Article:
Yesterday afternoon I went on ABC Brisbane Afternoons to talk all this through with Katherine Feeney (who admitted to a multi-screening habit herself – like me she’s all over wikipedia during The Crown). I think I agreed to go back on some time to report on my progress. So, let’s see if I can get my brain back.

And how’s yours doing, by the way? Are you managing the balancing act better than I am?

*I will never be running a country, so therefore I should not live on my phone newsfeed.

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20 Things I Wish Teenagers Knew

For the Celebrate Reading conference in Fremantle late last year, I was asked to prepare something on the topic of ‘What I Wished Teenagers Knew’. This list sort of wrote itself:

1. Try to eat food made of ingredients rather than numbers

2. Many successful people are not in the habit of making their beds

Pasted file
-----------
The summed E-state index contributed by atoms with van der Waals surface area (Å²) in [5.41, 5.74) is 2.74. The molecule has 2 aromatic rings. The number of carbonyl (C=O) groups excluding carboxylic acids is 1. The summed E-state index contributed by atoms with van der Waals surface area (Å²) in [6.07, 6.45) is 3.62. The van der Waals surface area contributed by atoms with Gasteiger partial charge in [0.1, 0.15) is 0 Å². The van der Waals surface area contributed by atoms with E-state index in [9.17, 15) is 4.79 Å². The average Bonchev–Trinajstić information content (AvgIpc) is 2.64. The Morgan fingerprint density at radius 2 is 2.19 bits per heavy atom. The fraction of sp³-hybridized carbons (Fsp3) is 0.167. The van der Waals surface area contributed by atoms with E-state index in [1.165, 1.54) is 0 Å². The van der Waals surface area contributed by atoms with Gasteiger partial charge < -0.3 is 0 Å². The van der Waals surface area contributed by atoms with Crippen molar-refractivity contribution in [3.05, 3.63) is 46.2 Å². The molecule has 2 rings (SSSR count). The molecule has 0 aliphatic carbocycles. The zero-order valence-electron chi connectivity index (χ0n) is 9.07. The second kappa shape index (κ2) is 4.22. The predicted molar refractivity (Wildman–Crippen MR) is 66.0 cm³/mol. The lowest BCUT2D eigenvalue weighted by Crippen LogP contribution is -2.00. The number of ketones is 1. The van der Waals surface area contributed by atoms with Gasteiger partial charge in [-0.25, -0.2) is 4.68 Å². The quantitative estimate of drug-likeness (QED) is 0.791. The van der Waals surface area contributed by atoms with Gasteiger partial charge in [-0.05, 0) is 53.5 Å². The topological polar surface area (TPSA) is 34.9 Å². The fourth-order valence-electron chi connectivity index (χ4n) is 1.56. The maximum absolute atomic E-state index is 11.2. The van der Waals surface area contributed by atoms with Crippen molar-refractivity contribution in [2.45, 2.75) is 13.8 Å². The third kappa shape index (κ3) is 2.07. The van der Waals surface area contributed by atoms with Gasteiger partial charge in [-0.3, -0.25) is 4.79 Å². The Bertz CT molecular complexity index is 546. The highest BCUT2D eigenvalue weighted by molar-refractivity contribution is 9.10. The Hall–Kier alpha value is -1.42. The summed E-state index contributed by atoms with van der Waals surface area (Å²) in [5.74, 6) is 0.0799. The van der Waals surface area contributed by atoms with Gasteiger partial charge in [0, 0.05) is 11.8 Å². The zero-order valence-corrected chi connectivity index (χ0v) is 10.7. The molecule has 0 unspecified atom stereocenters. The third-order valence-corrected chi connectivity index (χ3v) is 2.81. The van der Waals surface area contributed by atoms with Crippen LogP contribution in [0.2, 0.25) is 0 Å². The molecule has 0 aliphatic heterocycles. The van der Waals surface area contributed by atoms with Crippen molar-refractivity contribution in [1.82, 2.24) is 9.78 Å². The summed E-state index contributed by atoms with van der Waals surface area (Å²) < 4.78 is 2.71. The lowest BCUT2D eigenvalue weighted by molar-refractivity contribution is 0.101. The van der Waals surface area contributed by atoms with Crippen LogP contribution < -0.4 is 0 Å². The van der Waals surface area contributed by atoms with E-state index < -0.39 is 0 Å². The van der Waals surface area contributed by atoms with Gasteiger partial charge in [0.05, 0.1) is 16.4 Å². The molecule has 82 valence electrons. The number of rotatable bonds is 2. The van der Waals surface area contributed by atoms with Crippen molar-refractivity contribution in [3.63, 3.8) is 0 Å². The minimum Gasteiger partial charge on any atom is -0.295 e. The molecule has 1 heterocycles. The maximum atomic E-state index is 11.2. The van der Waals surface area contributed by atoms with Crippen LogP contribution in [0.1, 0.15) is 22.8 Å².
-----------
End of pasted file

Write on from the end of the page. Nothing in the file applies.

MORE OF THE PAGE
3. Be a friend to your bowel and the many organisms that live in it, and they will all be friends to you

4. Don’t panic

5. If there is such a thing as godliness, cleanliness is probably not next to it

6. Listen more than you talk

7. Don’t be too concerned about hair – as time goes by, your body will give you more where you don’t want it and less where you do

8. Monotasking is under-rated. Sometimes it’s best to concentrate on one thing and do it really well

9. Any time you’re tempted to fall for the wisdom of crowds, remember that concept started out as just one person’s idea, and remember that sometimes the crowd is a mob

10. It’s okay to kill plants. It’s fun if they live, and you get herbs and vegetables but if, year after year, every plant dies on your watch, it’s okay to accept that you’re not a plant person